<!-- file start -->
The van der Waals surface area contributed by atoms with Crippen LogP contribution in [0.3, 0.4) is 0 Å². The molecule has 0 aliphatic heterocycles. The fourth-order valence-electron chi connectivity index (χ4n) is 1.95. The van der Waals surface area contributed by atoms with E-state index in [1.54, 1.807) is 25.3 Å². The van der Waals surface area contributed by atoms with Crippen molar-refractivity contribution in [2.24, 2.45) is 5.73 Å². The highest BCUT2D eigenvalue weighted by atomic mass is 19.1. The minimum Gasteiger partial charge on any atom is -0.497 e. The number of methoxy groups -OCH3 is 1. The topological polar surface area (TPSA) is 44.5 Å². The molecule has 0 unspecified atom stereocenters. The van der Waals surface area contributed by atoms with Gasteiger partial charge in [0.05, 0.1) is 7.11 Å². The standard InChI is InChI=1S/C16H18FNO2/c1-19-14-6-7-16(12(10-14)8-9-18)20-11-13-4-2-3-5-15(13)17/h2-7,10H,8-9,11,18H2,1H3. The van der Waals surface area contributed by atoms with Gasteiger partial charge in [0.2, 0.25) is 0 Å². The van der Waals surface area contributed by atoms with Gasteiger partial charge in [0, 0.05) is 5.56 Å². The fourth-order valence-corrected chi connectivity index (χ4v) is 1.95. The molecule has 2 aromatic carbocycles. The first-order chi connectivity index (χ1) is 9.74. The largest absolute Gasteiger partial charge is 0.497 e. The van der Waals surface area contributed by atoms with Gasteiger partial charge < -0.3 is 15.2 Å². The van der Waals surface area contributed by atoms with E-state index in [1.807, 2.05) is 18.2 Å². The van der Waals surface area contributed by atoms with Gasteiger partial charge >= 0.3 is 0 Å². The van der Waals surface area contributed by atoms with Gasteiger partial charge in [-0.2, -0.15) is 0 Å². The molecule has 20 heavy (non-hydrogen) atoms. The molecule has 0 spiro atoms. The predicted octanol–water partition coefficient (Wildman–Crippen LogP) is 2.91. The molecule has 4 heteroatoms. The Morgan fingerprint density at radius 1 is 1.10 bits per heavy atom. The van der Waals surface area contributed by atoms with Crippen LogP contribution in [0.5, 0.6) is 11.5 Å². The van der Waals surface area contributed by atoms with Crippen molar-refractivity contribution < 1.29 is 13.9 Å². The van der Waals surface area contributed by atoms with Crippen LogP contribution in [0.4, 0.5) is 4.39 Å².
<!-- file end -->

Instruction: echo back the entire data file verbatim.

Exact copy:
The van der Waals surface area contributed by atoms with Crippen LogP contribution in [0.3, 0.4) is 0 Å². The molecule has 0 aliphatic heterocycles. The fourth-order valence-electron chi connectivity index (χ4n) is 1.95. The van der Waals surface area contributed by atoms with E-state index in [1.54, 1.807) is 25.3 Å². The van der Waals surface area contributed by atoms with Crippen molar-refractivity contribution in [2.24, 2.45) is 5.73 Å². The highest BCUT2D eigenvalue weighted by atomic mass is 19.1. The minimum Gasteiger partial charge on any atom is -0.497 e. The number of methoxy groups -OCH3 is 1. The topological polar surface area (TPSA) is 44.5 Å². The molecule has 0 unspecified atom stereocenters. The van der Waals surface area contributed by atoms with Gasteiger partial charge in [0.05, 0.1) is 7.11 Å². The standard InChI is InChI=1S/C16H18FNO2/c1-19-14-6-7-16(12(10-14)8-9-18)20-11-13-4-2-3-5-15(13)17/h2-7,10H,8-9,11,18H2,1H3. The van der Waals surface area contributed by atoms with Gasteiger partial charge in [0.2, 0.25) is 0 Å². The van der Waals surface area contributed by atoms with Gasteiger partial charge in [0, 0.05) is 5.56 Å². The fourth-order valence-corrected chi connectivity index (χ4v) is 1.95. The molecule has 2 aromatic carbocycles. The first-order chi connectivity index (χ1) is 9.74. The largest absolute Gasteiger partial charge is 0.497 e. The van der Waals surface area contributed by atoms with Gasteiger partial charge < -0.3 is 15.2 Å². The van der Waals surface area contributed by atoms with E-state index in [1.807, 2.05) is 18.2 Å². The van der Waals surface area contributed by atoms with Gasteiger partial charge >= 0.3 is 0 Å². The van der Waals surface area contributed by atoms with Gasteiger partial charge in [-0.2, -0.15) is 0 Å². The molecule has 20 heavy (non-hydrogen) atoms. The molecule has 0 spiro atoms. The predicted octanol–water partition coefficient (Wildman–Crippen LogP) is 2.91. The molecule has 4 heteroatoms. The Morgan fingerprint density at radius 1 is 1.10 bits per heavy atom. The van der Waals surface area contributed by atoms with Crippen LogP contribution in [0.5, 0.6) is 11.5 Å². The van der Waals surface area contributed by atoms with Crippen molar-refractivity contribution < 1.29 is 13.9 Å². The van der Waals surface area contributed by atoms with Crippen LogP contribution in [0.4, 0.5) is 4.39 Å².